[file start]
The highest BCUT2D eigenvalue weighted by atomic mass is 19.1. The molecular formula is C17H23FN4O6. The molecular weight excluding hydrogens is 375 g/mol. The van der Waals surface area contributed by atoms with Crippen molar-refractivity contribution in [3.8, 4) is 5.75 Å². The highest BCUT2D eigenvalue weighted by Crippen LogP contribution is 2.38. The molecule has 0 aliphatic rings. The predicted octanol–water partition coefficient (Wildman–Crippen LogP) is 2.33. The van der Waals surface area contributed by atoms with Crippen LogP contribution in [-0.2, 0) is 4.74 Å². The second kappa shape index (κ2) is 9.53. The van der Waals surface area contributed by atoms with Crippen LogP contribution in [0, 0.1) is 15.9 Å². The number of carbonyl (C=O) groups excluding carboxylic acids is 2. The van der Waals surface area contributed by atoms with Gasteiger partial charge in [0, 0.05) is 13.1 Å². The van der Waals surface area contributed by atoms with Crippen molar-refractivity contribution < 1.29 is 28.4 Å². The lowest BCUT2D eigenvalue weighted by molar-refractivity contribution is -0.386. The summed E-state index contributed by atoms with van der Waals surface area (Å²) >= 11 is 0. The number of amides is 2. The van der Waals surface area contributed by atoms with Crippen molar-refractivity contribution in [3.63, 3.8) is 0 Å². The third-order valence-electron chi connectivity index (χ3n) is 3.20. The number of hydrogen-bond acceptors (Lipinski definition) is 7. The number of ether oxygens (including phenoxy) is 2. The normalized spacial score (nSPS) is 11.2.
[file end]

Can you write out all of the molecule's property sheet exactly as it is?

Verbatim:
The highest BCUT2D eigenvalue weighted by atomic mass is 19.1. The molecular formula is C17H23FN4O6. The molecular weight excluding hydrogens is 375 g/mol. The van der Waals surface area contributed by atoms with Crippen molar-refractivity contribution in [3.8, 4) is 5.75 Å². The highest BCUT2D eigenvalue weighted by Crippen LogP contribution is 2.38. The molecule has 0 aliphatic rings. The predicted octanol–water partition coefficient (Wildman–Crippen LogP) is 2.33. The van der Waals surface area contributed by atoms with Crippen LogP contribution in [-0.2, 0) is 4.74 Å². The second kappa shape index (κ2) is 9.53. The van der Waals surface area contributed by atoms with Crippen LogP contribution in [0, 0.1) is 15.9 Å². The number of carbonyl (C=O) groups excluding carboxylic acids is 2. The van der Waals surface area contributed by atoms with Gasteiger partial charge in [0, 0.05) is 13.1 Å². The van der Waals surface area contributed by atoms with Crippen molar-refractivity contribution < 1.29 is 28.4 Å². The lowest BCUT2D eigenvalue weighted by molar-refractivity contribution is -0.386. The summed E-state index contributed by atoms with van der Waals surface area (Å²) >= 11 is 0. The number of amides is 2. The van der Waals surface area contributed by atoms with Crippen molar-refractivity contribution in [3.63, 3.8) is 0 Å². The third-order valence-electron chi connectivity index (χ3n) is 3.20. The number of hydrogen-bond acceptors (Lipinski definition) is 7. The number of ether oxygens (including phenoxy) is 2. The normalized spacial score (nSPS) is 11.2.